For a minute, he thought he saw destruction and fire, explosions, a smoking brass-and-silver gun held high in the air; but then, it was just Sakura, again, and the vision was gone as if it had never been.

"Come on," she said. "Let's go bully my daddy into giving us an airship."


"Hello, mother."

Sakura's mother, Sasuke thought, looked absolutely nothing like her daughter. There was a cold sort of beauty about the woman who was Sakura's mother. She was all white hair and sharp yellow eyes belied a face unlined by age, a small body laced into a dress that broke ribs, fushia in colour. There was a monocle on her left eyes, and a brass cog broach pinned on the woman's breast. She sat on the divan, striped blue and white, and surveyed the room with pursed lips.

"What do you want, this time, girl?" she asked.

"Right down to business, aren't we?" Sakura asked in return, mocking in a simple, forced-innocence way.

"This is the first time you have been home, my dear, in more then a year and a half. This is not a visit for pleasure—you have yet to introduce me to the young man standing behind you—and, as such, I must assume you want something."

The average temperature in the room dropped ten degrees. Sakura stared at the woman. Sasuke could feel the ice of blatant dislike rolling off her constrained body in waves.

"An airship, mother," Sakura said. "I need an airship."

"You're running away, then," said Sakura's mother. It was a statement, not a question.

Sakura bristled. "Think what you will, mother."

"I always do, Sakura dear. Now, if you want this airship—"

"And I do," Sakura said, immediate.

"—then that will be it. We will wash our hands of you. No second… chances." The words were accompanied with such a nasty glare that Sasuke was surprised that Sakura simply didn't combust where she stood.

Sakura nodded once, a calm motion, completely prepared. "I expected no less," she said.

Sakura's mother stared at her for a moment longer.

"Warf nine," she said, at last. Sakura's mother did not look at Sakura, nor at Sasuke; she stared at her lap, concentrated on her hands, perfectly folded, pale and bloodless against the fushia of her gown. "Warf nine, the Hispaniola. You will need a crew."

"…Thank you, mother," Sakura said, suddenly gentle. She took a single step forwards, leaned down, and pressed her lips against the woman's cheek.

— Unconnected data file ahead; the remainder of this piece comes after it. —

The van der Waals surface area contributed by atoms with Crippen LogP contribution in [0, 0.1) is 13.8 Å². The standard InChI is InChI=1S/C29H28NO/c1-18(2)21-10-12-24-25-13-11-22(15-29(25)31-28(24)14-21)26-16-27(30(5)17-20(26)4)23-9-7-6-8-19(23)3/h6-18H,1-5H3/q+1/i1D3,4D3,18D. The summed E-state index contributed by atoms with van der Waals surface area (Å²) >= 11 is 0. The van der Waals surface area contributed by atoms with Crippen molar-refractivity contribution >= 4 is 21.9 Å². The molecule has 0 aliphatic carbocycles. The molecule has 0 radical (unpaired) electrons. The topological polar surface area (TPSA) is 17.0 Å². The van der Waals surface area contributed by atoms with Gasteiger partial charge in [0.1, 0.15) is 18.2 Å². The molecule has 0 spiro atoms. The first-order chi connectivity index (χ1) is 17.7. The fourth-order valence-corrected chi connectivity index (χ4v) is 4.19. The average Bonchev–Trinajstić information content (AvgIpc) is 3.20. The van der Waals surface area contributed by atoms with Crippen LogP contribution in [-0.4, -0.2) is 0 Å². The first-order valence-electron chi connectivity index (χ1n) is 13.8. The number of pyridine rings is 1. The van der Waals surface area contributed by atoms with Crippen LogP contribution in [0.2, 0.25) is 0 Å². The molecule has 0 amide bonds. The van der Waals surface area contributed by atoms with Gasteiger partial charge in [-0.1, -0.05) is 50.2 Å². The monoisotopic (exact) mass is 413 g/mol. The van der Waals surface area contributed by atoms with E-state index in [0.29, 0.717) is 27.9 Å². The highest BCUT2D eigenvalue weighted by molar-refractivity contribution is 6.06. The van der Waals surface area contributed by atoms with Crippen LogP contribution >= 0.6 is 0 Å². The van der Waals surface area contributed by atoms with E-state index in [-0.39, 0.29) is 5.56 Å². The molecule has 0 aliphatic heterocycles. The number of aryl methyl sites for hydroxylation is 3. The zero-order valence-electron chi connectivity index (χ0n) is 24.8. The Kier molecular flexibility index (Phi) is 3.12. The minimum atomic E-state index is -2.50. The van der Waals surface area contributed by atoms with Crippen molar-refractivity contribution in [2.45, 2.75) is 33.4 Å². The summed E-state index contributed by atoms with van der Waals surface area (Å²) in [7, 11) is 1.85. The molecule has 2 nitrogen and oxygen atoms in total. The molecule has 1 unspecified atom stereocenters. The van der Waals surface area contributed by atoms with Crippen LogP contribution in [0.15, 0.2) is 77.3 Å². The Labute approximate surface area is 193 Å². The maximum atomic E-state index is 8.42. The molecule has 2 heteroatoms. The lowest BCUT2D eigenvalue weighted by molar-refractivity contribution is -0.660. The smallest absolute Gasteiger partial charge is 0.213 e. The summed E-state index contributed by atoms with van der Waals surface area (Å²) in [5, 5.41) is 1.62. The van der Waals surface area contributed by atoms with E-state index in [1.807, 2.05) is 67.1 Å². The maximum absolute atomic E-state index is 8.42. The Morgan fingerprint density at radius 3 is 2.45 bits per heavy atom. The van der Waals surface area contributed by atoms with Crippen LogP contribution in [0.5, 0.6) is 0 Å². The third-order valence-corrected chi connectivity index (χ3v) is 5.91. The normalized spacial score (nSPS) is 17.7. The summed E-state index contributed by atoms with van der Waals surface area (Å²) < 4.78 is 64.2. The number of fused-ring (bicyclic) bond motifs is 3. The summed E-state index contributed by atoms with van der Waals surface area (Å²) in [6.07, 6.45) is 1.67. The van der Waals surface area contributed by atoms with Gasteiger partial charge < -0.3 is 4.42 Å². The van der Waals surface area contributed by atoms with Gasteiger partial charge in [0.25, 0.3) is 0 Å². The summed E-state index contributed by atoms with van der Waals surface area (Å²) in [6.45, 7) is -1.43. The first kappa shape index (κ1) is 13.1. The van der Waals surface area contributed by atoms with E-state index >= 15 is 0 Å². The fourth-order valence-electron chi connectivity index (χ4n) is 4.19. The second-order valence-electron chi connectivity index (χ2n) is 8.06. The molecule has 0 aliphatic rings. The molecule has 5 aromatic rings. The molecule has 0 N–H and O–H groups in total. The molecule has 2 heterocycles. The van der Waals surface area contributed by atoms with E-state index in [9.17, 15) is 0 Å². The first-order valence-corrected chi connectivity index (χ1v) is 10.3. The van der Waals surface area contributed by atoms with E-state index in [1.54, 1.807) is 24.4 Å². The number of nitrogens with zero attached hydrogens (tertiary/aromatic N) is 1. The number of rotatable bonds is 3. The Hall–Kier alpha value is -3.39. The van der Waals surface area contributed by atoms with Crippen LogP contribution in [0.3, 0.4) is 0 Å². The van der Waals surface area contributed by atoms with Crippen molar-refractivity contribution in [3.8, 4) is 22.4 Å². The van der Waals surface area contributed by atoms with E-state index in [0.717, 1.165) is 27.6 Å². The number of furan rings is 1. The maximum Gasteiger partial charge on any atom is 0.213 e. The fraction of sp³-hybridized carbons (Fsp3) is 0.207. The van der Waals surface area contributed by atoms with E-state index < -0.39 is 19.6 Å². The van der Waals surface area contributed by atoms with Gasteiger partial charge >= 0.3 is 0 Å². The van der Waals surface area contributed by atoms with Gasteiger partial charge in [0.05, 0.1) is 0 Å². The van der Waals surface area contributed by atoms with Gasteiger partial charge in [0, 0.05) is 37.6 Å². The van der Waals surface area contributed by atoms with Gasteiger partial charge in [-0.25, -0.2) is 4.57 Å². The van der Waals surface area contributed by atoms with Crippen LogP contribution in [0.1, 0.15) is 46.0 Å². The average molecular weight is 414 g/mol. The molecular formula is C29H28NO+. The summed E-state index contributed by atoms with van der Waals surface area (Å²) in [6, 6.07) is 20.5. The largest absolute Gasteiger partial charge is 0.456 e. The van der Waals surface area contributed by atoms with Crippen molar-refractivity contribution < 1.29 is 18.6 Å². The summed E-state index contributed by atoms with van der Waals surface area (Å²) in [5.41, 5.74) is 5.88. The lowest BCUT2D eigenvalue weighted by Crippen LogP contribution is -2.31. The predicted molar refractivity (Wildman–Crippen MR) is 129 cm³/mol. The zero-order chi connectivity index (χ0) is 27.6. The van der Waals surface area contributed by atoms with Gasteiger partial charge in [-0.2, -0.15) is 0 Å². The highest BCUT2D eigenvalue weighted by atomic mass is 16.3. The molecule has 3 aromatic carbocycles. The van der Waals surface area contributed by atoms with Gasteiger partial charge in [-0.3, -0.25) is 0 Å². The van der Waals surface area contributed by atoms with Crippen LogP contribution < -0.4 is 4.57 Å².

"Get out," Sakura's mother murmured, sounding tired and fragile.

Sakura nodded, again. She took that single step back, turned towards Sasuke, a wild look of glee on her features. She grabbed her skirts, and hurried out of the room, jerking her head in a motion to indicate that Sasuke follow her.

"Young man, wait, please. I wish to speak to you. Alone," she stressed. "Sakura, you may wait outside."

Sasuke stood in front of the mother of the girl who'd just closed the door, bristling. But the woman did nothing but look at him, for a moment. She sighed. It sounded sad.

"Look after her, won't you?" she asked, simply.

"Yes, ma'am," Sasuke replied, stoic and calm.

"Good. Get out of my sight."

And Sasuke went.

"What'd she want?"

Sakura's formal speech patterns disappeared as soon as she was out of her mother's presence. She grinned at him, tearing pins from her hair left and right, pink curls escaping the tight confines they'd been put up in.

Sasuke shrugged. "Hn."

She grinned at him, and reach up to brush his hair out of his eyes. "I don't know how you see at all," she said, ever the conversationalist.

He shrugged, again, but didn't force her away.

Sakura was different. It was allowed.

She was still wearing that dress.

Sakura's red-head sister—Karin—was waiting at the front door, a leather sack slung low over her shoulder, a hand on her bustle-clad hip, looking comfortable in a leather corset. "Did she cave?"

Sakura grinned. "Of course."

Karin tossed red curls, and laughed. Sasuke saw that flash of blue-green. "Of course. So what do we need?"

"A crew. Got any ideas?"

A strange smile spread across Karin's face. "You're going to hate me."

"Don't worry, I already do."

"Then I have someone in mind." She paused, and looked back at Sasuke. "Who's he?"

Sakura looked back at him, too, and smiled a very different smile then Sasuke had seen before. This smile was… soft, around the edges. "He's Sasuke."


"Yes," Sakura said, with that same smile. "Sasuke."






notes4: dear brain: i thought we agreed: NO MORE MULTI-CHAPS. clearly, no one listens to me.
notes5: i really like writing steampunk, wow.
notes6: PLEASE REVIEW, i'd love feedback on this.